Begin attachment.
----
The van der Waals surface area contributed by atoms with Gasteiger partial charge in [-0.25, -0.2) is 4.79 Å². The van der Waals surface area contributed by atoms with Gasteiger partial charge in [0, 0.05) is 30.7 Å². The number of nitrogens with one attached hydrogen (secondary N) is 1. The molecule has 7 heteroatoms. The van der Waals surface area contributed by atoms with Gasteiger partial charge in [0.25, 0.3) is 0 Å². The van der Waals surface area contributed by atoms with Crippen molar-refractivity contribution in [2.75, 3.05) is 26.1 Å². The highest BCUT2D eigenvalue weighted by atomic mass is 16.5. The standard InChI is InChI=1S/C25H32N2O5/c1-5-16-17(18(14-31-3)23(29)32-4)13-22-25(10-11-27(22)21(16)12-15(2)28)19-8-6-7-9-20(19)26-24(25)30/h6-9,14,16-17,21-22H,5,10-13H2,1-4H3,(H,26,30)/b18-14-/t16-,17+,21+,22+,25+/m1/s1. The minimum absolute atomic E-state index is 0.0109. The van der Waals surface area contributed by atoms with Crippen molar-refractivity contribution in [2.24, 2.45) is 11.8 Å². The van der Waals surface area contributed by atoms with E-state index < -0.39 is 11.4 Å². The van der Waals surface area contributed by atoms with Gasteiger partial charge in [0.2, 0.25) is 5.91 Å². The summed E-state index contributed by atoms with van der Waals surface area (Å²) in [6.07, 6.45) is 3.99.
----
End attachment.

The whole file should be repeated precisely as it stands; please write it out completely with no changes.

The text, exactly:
The van der Waals surface area contributed by atoms with Gasteiger partial charge in [-0.25, -0.2) is 4.79 Å². The van der Waals surface area contributed by atoms with Gasteiger partial charge in [0, 0.05) is 30.7 Å². The number of nitrogens with one attached hydrogen (secondary N) is 1. The molecule has 7 heteroatoms. The van der Waals surface area contributed by atoms with Gasteiger partial charge in [0.25, 0.3) is 0 Å². The van der Waals surface area contributed by atoms with Crippen molar-refractivity contribution in [2.75, 3.05) is 26.1 Å². The highest BCUT2D eigenvalue weighted by atomic mass is 16.5. The standard InChI is InChI=1S/C25H32N2O5/c1-5-16-17(18(14-31-3)23(29)32-4)13-22-25(10-11-27(22)21(16)12-15(2)28)19-8-6-7-9-20(19)26-24(25)30/h6-9,14,16-17,21-22H,5,10-13H2,1-4H3,(H,26,30)/b18-14-/t16-,17+,21+,22+,25+/m1/s1. The minimum absolute atomic E-state index is 0.0109. The van der Waals surface area contributed by atoms with Crippen molar-refractivity contribution in [2.24, 2.45) is 11.8 Å². The van der Waals surface area contributed by atoms with E-state index < -0.39 is 11.4 Å². The van der Waals surface area contributed by atoms with Gasteiger partial charge in [0.2, 0.25) is 5.91 Å². The summed E-state index contributed by atoms with van der Waals surface area (Å²) in [6.07, 6.45) is 3.99.